Comikaze (Los Angeles, California, USA)


A rather new con from Mr Marvel himself Stan Lee, and Mistress of Darkness Elvira, this con is also comparable in size to Wondercon and WWCC. Held at the heart of downtown LA (LA Convention Center), usually end of October/early November, it is very easy to get to for those living and visiting LA. No long drives for this one! Food is also easy as they have food trucks outside the convention center during the duration of the con. It does not attract as many big name celebrities as say SDCC (but then again SDCC is an oddity!), which is a surprising seeing that it is held in LA, the capital of entertainment. You do get the occasional star though. Format is pretty much the standard fare. There is the artist alley showcasing well known and up coming comic book artist and writers. Celebrities from TV shows usually have their own booths where fans can get autographs and pictures for a price, as well as chat with them if they are not too busy. Regulars at Comikaze include AMC's Comic Book Men (really cool dudes if I say so myself!), James Kyson Lee (Ando of Heroes fame) and some well know CosPlayers such as YaYa Han, Lee Anne Vamp and Winds of the Stars. The panels are generally comic book related (like how to break into comics), but they do have some promos and Q and A sessions for popular TV series with the directors and producers (i.e Gotham, Sleepy Hollow). Like SDCC and Wondercon, there is a huge emphasis on CosPlaying and they generally have a CosPlay contest on Saturday nights. A must do at Comikaze though is Stan Lee's Museum (or collection). This is nothing short of amazing to see the unfinished sketches from past artist that have worked for the man himself, as well as his own personal collection of Marvel Movie related props and figures. This alone is worth the price of admission!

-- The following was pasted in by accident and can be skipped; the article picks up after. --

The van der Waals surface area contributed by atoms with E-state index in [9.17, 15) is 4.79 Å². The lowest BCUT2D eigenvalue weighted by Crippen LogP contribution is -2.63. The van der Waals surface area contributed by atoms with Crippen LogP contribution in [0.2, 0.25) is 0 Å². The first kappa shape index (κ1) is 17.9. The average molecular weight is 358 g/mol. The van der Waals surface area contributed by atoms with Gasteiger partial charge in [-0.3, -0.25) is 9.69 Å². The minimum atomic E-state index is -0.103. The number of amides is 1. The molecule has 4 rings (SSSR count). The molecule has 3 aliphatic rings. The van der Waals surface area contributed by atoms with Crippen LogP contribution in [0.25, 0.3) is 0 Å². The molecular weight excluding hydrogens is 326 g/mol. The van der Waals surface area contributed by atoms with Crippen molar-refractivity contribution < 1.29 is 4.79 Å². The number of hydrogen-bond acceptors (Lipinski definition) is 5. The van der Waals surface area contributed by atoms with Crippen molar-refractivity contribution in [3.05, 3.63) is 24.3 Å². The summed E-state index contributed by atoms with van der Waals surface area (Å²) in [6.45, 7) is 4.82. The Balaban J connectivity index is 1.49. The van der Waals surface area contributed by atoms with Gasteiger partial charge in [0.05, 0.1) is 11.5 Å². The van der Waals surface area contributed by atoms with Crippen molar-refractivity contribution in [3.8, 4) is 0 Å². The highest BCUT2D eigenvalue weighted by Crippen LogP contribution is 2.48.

Supanova (Brisbane, Queensland, Australia)


A much smaller scale con in comparison to the ones in the USA, part of the reasons for this is the venue. Supanova is usually held at the RNA Showgrounds, just a short drive from the Brisbane CBD area. The rooms for the panels are not particularly big, and even the floor space for the vendors are not overly large. Still it is a rather nice con to visit. There is just a feeling of warm cosiness, probably due to its size. It does attract some big name TV personalities though, and some big movie stars. Past attendees include Hayden Panetierre of Heroes fame (Claire Bennet), Amber Benson (Buffy the Vampire Slayer and Supernatural) and Star Wars legends David Prowse (Darth Vader from the original trilogy) and Peter Mayhew (Chewbacca). Due to its smallish nature, you get more one on one interaction with the stars!

Comic book lovers are in for a treat as well as this con attracts the best of the best in the business. I got to meet Todd McFarlane of Spiderman and Spawn fame. Todd was a fantastic panelist, giving us an inside into his company and how to break into comics. He is also an awesome human being as he patiently autographed comics and toys from his company, as well as posed for photographs for FREE. He even missed lunch so he could spend more time with his fans. That is what you call giving back. Toy and book companies also push new products here so you might get to pick up something before the general public. Tickets are easily available and the lines for the panels are nothing compared to the cons in the US!

Note the latest news from oz, Supernova is now being held in the Brisbane Convention Center. This is a much larger venue so expect even more thrills from Supanova!!!!!